Fashion designer Priya Ahluwalia’s clothes are a love letter to diversity
The LVMH Prize 2020 finalist is an undeniable fashion force with her eponymous menswear label. The London member discusses how her collections are a proud interweaving of her dual Indian-Nigerian heritage
By Otamere Guobadia Above image: Priya Ahluwalia’s designs (Dominika Scheibinger) Wednesday 16 September, 2020 Long read
It is in this vast, varied and moveable feast – an almost theatrical overspilling of life – that 27-year-old fashion wunderkind and LVMH Prize 2020 finalist, Priya Ahluwalia, spotted hawkers in surprising apparel. One of these was wearing ‘Leicester Fun Run’ merch, which prompted the menswear designer to roll down her window and ask where he’d acquired such a niche item. It led her to Lagos’ famous Aswani market, one iteration of the ‘bend down select’ market culture, where second-hand clothes – that have often made the long journey from places like charity shops in the UK and further afield – acculturate a new life and unexpected context, furnished by their new owners.
It’s no surprise that providence matters to Ahluwalia. Beyond its undeniably chic apparel, her label possesses a storied sustainability at its heart – ‘First and foremost, I want it to be a brand that people find fun and endearing,’ she answers, when we begin to dive into her work and practice’s impact in the wider world. ‘I want the clothing to address serious issues, but in a playful way. Whether that’s thinking about how we do production, trying to be as equitable as possible or tackling diversity issues, I still want the clothes to be inviting.’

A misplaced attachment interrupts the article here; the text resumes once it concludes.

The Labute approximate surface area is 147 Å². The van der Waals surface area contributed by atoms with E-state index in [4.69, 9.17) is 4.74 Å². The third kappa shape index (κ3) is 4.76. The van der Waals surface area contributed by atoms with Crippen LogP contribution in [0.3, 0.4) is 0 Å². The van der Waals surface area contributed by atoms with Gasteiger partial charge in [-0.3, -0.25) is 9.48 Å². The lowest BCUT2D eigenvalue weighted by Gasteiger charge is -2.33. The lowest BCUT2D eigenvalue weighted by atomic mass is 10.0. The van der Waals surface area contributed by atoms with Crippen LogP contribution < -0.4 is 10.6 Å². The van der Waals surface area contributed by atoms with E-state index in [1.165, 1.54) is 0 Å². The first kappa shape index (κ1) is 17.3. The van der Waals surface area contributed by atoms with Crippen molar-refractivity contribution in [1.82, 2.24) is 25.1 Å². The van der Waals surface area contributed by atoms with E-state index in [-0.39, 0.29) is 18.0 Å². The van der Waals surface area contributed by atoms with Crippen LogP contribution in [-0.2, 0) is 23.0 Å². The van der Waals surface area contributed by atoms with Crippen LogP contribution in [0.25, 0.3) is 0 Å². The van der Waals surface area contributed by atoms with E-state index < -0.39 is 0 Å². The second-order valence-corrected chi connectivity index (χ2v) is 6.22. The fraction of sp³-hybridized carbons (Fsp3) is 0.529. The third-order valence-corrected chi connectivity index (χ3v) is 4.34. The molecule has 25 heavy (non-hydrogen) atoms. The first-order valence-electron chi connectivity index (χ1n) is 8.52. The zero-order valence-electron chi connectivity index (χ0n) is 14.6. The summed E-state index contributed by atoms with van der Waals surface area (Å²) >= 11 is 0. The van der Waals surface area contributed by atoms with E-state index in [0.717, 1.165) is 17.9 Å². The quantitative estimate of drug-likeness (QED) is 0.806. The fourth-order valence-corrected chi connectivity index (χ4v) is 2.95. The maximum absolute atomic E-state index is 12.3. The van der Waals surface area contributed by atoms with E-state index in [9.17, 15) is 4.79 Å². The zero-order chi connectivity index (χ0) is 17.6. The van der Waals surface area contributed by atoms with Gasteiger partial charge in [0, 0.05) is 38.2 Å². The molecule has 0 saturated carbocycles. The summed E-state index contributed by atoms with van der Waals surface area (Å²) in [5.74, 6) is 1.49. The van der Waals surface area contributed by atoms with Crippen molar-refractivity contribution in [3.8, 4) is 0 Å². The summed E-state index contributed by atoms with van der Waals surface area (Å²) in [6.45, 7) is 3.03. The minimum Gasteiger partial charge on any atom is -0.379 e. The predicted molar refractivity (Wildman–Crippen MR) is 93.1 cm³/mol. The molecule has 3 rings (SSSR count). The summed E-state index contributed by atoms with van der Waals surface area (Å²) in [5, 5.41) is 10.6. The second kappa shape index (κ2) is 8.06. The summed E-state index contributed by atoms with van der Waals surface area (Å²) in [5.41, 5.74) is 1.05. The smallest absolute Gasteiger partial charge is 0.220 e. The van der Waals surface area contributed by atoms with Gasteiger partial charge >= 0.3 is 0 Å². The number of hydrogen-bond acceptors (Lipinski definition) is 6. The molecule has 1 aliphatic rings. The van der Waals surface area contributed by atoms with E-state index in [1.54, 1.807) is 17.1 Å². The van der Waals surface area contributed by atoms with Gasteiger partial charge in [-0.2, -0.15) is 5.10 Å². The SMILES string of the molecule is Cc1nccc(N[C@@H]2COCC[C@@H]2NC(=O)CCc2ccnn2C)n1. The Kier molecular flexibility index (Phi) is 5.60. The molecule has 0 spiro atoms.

Priya Ahluwalia’s designs (Dominika Scheibinger)
For her, it wasn’t that the clothes weren’t beautiful, but the stories they told were fantasy, divorced from the authentic narratives and cultures they claimed to be representative of. ‘Visually, it was absolutely stunning, gorgeous and amazing,’ she elaborates. ‘But actually, when I was growing up, no designers looked like me. I think it is important that stories are told by authentic storytellers.’
‘My heritage, my lived experience, is really unique to me and I’ve got a different perspective from someone else. It’s basically what I know,’ she continues. ‘It makes complete sense to be able to channel that into my work. I just want to do something more nuanced [than those collections].’ And this is precisely what Ahluwalia’s brand is: hers is a glowingly modern interpretation of her heritage, stories told, authentically and in her own terms. It’s a beacon of possibility in an industry that has, and continues to struggle with, issues of diversity, representation and appropriation both on and off the runway.
But her artistic practice stretches beyond just the clothes themselves. She also recently published her latest book, Jalebi, a gorgeous collection of photographs taken by Laurence Ellis, named after the Indian sweet that’s popular in the Southall Punjabi community where she has roots. ‘Jalebi is about community spirit and diversity,’ she says of the tome, which according to its digital blurb ‘traces several strands of Ahluwalia’s work and what it means to be a young mixed-heritage person living in modern Britain’.